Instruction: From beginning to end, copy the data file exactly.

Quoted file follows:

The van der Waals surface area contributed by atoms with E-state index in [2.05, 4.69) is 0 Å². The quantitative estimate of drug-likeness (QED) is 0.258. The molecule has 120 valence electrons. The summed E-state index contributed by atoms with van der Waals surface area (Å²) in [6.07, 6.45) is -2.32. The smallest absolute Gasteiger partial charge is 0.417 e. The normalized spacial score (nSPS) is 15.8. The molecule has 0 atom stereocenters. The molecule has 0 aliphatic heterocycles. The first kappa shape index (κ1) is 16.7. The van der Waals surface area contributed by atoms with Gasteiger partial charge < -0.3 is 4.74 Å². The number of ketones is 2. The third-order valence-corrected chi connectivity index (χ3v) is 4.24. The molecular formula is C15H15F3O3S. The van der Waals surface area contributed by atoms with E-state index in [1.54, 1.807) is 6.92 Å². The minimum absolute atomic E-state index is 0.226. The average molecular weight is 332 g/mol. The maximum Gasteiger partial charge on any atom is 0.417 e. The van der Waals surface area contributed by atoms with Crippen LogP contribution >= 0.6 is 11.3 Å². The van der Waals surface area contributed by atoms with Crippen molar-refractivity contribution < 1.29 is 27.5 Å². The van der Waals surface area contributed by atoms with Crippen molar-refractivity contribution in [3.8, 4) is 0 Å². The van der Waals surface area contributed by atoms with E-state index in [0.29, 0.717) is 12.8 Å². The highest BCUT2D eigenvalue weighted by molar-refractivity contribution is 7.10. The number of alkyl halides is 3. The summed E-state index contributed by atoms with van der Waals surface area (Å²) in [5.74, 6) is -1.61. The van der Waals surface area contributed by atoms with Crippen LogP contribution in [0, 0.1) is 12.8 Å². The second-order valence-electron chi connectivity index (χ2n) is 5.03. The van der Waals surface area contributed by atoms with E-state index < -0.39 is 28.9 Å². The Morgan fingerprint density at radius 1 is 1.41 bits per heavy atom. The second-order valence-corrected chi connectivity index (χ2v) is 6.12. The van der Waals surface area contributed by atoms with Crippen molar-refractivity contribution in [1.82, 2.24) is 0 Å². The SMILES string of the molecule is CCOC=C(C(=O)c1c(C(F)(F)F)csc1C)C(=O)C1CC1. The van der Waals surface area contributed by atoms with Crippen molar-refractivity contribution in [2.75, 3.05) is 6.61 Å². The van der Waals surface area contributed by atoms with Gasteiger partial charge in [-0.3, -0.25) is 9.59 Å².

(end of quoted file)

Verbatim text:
The van der Waals surface area contributed by atoms with E-state index in [2.05, 4.69) is 0 Å². The quantitative estimate of drug-likeness (QED) is 0.258. The molecule has 120 valence electrons. The summed E-state index contributed by atoms with van der Waals surface area (Å²) in [6.07, 6.45) is -2.32. The smallest absolute Gasteiger partial charge is 0.417 e. The normalized spacial score (nSPS) is 15.8. The molecule has 0 atom stereocenters. The molecule has 0 aliphatic heterocycles. The first kappa shape index (κ1) is 16.7. The van der Waals surface area contributed by atoms with Gasteiger partial charge < -0.3 is 4.74 Å². The number of ketones is 2. The third-order valence-corrected chi connectivity index (χ3v) is 4.24. The molecular formula is C15H15F3O3S. The van der Waals surface area contributed by atoms with E-state index in [1.54, 1.807) is 6.92 Å². The minimum absolute atomic E-state index is 0.226. The average molecular weight is 332 g/mol. The maximum Gasteiger partial charge on any atom is 0.417 e. The van der Waals surface area contributed by atoms with Crippen LogP contribution >= 0.6 is 11.3 Å². The van der Waals surface area contributed by atoms with Crippen molar-refractivity contribution < 1.29 is 27.5 Å². The van der Waals surface area contributed by atoms with Crippen molar-refractivity contribution in [3.8, 4) is 0 Å². The van der Waals surface area contributed by atoms with E-state index in [0.29, 0.717) is 12.8 Å². The highest BCUT2D eigenvalue weighted by molar-refractivity contribution is 7.10. The number of alkyl halides is 3. The summed E-state index contributed by atoms with van der Waals surface area (Å²) in [5.74, 6) is -1.61. The van der Waals surface area contributed by atoms with Crippen LogP contribution in [0, 0.1) is 12.8 Å². The second-order valence-electron chi connectivity index (χ2n) is 5.03. The van der Waals surface area contributed by atoms with E-state index < -0.39 is 28.9 Å². The Morgan fingerprint density at radius 1 is 1.41 bits per heavy atom. The second-order valence-corrected chi connectivity index (χ2v) is 6.12. The van der Waals surface area contributed by atoms with Crippen molar-refractivity contribution in [1.82, 2.24) is 0 Å². The SMILES string of the molecule is CCOC=C(C(=O)c1c(C(F)(F)F)csc1C)C(=O)C1CC1. The van der Waals surface area contributed by atoms with Crippen molar-refractivity contribution in [2.75, 3.05) is 6.61 Å². The van der Waals surface area contributed by atoms with Gasteiger partial charge in [-0.3, -0.25) is 9.59 Å².